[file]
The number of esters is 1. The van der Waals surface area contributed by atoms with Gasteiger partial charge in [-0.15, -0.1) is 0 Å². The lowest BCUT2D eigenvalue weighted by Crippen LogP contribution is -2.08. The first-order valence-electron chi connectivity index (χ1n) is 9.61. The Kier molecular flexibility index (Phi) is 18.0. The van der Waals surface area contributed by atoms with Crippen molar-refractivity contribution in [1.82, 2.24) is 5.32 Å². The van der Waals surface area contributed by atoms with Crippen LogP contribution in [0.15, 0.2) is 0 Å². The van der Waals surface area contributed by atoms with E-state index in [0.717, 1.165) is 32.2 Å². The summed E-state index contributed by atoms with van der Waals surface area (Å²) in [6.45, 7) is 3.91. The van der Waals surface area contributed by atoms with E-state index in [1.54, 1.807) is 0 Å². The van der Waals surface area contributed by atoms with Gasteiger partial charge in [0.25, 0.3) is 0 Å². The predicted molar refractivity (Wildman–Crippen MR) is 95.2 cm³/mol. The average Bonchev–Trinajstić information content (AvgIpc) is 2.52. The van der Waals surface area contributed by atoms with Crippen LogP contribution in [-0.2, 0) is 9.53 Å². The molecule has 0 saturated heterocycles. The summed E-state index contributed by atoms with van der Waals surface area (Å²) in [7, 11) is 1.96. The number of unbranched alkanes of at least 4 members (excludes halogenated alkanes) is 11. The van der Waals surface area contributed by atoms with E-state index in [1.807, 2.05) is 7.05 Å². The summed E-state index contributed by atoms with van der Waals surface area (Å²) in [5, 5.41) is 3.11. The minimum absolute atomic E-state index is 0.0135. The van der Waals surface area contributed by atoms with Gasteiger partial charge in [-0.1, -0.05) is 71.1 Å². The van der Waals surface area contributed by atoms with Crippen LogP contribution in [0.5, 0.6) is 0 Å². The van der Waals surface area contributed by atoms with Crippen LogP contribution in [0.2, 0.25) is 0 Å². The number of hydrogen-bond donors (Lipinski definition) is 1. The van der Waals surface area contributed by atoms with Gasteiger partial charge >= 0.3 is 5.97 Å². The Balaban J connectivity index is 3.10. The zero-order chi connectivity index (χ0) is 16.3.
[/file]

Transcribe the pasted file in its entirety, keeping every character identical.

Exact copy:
The number of esters is 1. The van der Waals surface area contributed by atoms with Gasteiger partial charge in [-0.15, -0.1) is 0 Å². The lowest BCUT2D eigenvalue weighted by Crippen LogP contribution is -2.08. The first-order valence-electron chi connectivity index (χ1n) is 9.61. The Kier molecular flexibility index (Phi) is 18.0. The van der Waals surface area contributed by atoms with Crippen molar-refractivity contribution in [1.82, 2.24) is 5.32 Å². The van der Waals surface area contributed by atoms with Crippen LogP contribution in [0.15, 0.2) is 0 Å². The van der Waals surface area contributed by atoms with E-state index in [0.717, 1.165) is 32.2 Å². The summed E-state index contributed by atoms with van der Waals surface area (Å²) in [6.45, 7) is 3.91. The van der Waals surface area contributed by atoms with E-state index in [1.54, 1.807) is 0 Å². The van der Waals surface area contributed by atoms with Gasteiger partial charge in [0.25, 0.3) is 0 Å². The predicted molar refractivity (Wildman–Crippen MR) is 95.2 cm³/mol. The average Bonchev–Trinajstić information content (AvgIpc) is 2.52. The van der Waals surface area contributed by atoms with Crippen LogP contribution in [-0.2, 0) is 9.53 Å². The molecule has 0 saturated heterocycles. The summed E-state index contributed by atoms with van der Waals surface area (Å²) in [7, 11) is 1.96. The number of unbranched alkanes of at least 4 members (excludes halogenated alkanes) is 11. The van der Waals surface area contributed by atoms with E-state index in [1.807, 2.05) is 7.05 Å². The summed E-state index contributed by atoms with van der Waals surface area (Å²) in [5, 5.41) is 3.11. The minimum absolute atomic E-state index is 0.0135. The van der Waals surface area contributed by atoms with Gasteiger partial charge in [-0.1, -0.05) is 71.1 Å². The van der Waals surface area contributed by atoms with Crippen LogP contribution in [0.5, 0.6) is 0 Å². The van der Waals surface area contributed by atoms with Crippen LogP contribution in [0.2, 0.25) is 0 Å². The number of hydrogen-bond donors (Lipinski definition) is 1. The van der Waals surface area contributed by atoms with Gasteiger partial charge >= 0.3 is 5.97 Å². The Balaban J connectivity index is 3.10. The zero-order chi connectivity index (χ0) is 16.3.